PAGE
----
Percona recently published a study on the use and application of databases. In practice, 69% of the companies surveyed now use a certain form of DBaaS solution. 22% of this group indicated that the cost of these managed database services in the cloud is much more expensive than previously estimated. Furthermore, no less than 74% cite performance issues as the main (already experienced) problem at the moment and 45% cited the unpredictability of downtime as an issue.
In practice, as the platform and database grow in size, more and more storage space is simply added. If database performance deteriorates as a result of the growing use of the application, people just simply add CPUs or some extra memory. But everything has its price. DBaaS is designed to facilitate just this and the revenue model is also designed to do that. The monthly invoice will grow along with the database and quality of the application, data model and/or queries. Let alone if we start talking about clusters and redundancy. In that case a number of servers will be added and costs will grow exponentially.
All cloud providers offer a wide range of services to further enhance the convenience of DBaaS. All providers now offer a more or less compatible open source variant. This makes it look as if you are working with native Postgres or native MySQL. However, the extent to which the purchased database is set up, the API that is used, how it is monitored and how the High Availability is arranged, makes moving to another provider or even to your own (rented) server very difficult and very expensive. This is called Vendor Lock-in.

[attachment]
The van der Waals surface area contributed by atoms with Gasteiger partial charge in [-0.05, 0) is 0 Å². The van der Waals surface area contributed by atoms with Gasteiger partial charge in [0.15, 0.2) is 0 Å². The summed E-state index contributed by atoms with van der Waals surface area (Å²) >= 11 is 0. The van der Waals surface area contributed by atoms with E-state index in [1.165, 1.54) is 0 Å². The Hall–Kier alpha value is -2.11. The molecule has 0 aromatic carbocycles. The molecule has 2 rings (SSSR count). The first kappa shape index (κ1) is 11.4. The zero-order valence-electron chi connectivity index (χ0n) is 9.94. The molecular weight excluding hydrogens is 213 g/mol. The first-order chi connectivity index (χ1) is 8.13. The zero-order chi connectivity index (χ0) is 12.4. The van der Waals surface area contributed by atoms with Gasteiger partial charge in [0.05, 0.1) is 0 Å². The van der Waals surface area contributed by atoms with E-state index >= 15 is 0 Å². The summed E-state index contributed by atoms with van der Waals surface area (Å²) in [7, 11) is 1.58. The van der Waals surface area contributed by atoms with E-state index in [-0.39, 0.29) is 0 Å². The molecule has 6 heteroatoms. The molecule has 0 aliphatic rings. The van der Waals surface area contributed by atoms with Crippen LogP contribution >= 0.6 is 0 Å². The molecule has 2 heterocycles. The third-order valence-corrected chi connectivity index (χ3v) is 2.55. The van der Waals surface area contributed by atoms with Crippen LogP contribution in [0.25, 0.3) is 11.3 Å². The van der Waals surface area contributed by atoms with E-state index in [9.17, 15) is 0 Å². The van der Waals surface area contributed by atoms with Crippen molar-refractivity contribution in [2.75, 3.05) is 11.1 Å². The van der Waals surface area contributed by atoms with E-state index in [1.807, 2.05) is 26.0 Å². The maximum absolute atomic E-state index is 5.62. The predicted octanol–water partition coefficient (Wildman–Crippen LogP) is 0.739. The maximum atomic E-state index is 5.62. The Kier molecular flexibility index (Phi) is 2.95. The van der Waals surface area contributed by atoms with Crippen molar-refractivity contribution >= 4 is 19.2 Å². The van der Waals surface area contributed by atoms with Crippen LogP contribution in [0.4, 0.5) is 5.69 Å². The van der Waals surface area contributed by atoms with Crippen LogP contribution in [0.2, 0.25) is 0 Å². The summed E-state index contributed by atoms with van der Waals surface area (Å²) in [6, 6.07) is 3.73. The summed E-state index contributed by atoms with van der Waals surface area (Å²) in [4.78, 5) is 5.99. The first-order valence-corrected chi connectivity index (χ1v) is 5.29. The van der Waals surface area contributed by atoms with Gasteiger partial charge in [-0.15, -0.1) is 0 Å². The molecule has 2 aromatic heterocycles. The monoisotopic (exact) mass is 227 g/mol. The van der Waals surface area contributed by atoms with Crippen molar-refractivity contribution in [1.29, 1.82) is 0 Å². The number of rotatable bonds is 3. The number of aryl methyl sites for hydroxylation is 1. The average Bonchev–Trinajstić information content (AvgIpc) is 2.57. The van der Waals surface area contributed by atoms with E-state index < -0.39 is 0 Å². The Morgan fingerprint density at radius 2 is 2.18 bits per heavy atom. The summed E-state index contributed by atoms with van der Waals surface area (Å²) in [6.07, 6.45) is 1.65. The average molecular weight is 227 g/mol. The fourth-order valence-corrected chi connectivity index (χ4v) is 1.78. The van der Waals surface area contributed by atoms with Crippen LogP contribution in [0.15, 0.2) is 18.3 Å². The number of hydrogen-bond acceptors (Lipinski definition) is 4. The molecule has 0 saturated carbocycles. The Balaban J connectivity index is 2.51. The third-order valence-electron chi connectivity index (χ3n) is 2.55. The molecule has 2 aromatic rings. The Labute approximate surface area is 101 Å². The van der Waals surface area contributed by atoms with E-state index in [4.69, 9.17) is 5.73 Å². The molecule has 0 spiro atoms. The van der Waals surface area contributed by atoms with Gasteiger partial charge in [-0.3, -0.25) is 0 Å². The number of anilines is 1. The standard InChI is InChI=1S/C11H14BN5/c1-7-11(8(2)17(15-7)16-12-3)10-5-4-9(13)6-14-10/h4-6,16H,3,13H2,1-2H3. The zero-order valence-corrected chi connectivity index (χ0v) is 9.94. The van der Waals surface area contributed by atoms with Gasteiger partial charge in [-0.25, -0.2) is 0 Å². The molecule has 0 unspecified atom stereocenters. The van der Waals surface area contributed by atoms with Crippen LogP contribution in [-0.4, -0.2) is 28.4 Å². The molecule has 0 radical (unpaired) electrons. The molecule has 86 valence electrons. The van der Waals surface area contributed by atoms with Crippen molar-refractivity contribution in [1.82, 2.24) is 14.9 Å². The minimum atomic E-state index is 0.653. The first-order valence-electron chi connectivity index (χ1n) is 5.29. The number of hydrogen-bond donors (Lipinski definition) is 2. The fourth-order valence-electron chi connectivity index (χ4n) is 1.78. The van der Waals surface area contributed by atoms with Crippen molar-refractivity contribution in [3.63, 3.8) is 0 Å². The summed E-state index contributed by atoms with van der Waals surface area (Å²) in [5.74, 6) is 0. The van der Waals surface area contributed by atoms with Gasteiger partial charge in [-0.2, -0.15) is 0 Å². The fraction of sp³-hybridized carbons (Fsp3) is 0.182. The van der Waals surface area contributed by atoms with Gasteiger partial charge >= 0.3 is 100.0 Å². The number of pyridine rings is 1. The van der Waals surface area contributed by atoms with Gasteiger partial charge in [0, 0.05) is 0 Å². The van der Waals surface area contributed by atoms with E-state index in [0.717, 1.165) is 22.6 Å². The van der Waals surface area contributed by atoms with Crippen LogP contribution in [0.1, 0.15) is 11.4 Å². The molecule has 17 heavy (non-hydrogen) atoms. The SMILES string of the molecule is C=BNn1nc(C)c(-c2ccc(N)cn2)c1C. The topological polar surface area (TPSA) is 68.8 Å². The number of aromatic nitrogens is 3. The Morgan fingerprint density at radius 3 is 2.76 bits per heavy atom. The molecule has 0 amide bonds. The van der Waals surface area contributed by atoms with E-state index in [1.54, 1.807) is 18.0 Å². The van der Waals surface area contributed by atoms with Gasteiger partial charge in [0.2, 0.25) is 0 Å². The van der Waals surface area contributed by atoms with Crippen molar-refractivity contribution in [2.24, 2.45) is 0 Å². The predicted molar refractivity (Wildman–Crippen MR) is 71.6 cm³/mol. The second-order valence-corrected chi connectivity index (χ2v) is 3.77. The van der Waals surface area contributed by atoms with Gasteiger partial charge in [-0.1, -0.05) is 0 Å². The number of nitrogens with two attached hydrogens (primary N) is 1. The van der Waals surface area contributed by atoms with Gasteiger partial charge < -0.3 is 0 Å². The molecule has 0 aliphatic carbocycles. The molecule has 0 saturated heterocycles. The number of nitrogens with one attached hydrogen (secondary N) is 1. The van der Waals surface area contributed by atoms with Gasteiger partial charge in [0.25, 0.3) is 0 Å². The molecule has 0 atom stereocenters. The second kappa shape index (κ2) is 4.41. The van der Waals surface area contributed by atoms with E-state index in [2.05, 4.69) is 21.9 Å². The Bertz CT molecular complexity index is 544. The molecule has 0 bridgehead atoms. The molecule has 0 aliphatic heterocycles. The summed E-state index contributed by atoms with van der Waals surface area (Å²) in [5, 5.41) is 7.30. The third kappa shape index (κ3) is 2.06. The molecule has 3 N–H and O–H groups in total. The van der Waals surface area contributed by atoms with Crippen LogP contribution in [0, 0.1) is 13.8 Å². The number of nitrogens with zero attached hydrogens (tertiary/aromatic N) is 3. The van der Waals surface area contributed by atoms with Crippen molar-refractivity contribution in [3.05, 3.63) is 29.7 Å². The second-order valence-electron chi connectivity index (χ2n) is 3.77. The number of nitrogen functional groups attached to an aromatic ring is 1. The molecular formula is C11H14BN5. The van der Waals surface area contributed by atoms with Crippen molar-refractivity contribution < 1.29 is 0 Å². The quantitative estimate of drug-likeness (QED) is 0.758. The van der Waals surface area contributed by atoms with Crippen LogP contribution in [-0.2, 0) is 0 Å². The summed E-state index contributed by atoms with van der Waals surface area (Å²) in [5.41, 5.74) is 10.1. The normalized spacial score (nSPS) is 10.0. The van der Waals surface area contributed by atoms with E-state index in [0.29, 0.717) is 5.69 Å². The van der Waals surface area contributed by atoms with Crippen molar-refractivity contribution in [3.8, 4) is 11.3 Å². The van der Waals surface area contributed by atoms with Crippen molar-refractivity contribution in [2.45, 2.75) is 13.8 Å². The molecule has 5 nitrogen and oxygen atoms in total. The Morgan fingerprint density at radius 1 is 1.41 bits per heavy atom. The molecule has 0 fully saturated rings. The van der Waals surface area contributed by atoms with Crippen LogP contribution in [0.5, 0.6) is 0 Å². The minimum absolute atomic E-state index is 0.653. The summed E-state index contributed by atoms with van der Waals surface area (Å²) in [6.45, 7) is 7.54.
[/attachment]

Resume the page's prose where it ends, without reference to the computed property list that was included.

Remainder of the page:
All DBaaS solutions are designed for the common divisor, the large average. Customization is almost impossible. Of course with some puzzling and cloud rocket science and making miraculous combinations there can be some performance gain. But basically, the chosen DBaaS will not be adapted to specific wishes. In addition, and that is what the DBaaS revenue model is set up for, they are huge shared instances. This makes the performance of your databases partly dependent on the use of this shared space by other customers. In short: we are all on the same boat, someone jumps up and down and you get seasick.
Last but not least, in the end almost all DBaaS solutions lack DBA expertise. Such as the use of indexes, a targeted data model, smart clustering and serious database maintenance. Imagine a kitchen after leaving your toddler unattended for a few hours...
DBaaS can still be a good option in experimental and analytical environments. Or in small and fast development teams where a database is needed 'just for the moment'. But if you are considering putting databases structurally in the cloud and setting them up as a DBaaS solution? Then make a good consideration and don't forget to hire a DBA as a database expert, supervisor and trusted advisor. Not only from a financial perspective but also to ensure the best performance possible.
Need help or advice
OptimaData has already helped several customers with, but also out of, a DBaaS situation. We know better than anyone the intricacies of databases. We always know how to find the best options and optimal setup. From experience, because we do it every day. Would you like to discuss ideas? Feel free to contact us, no strings attached.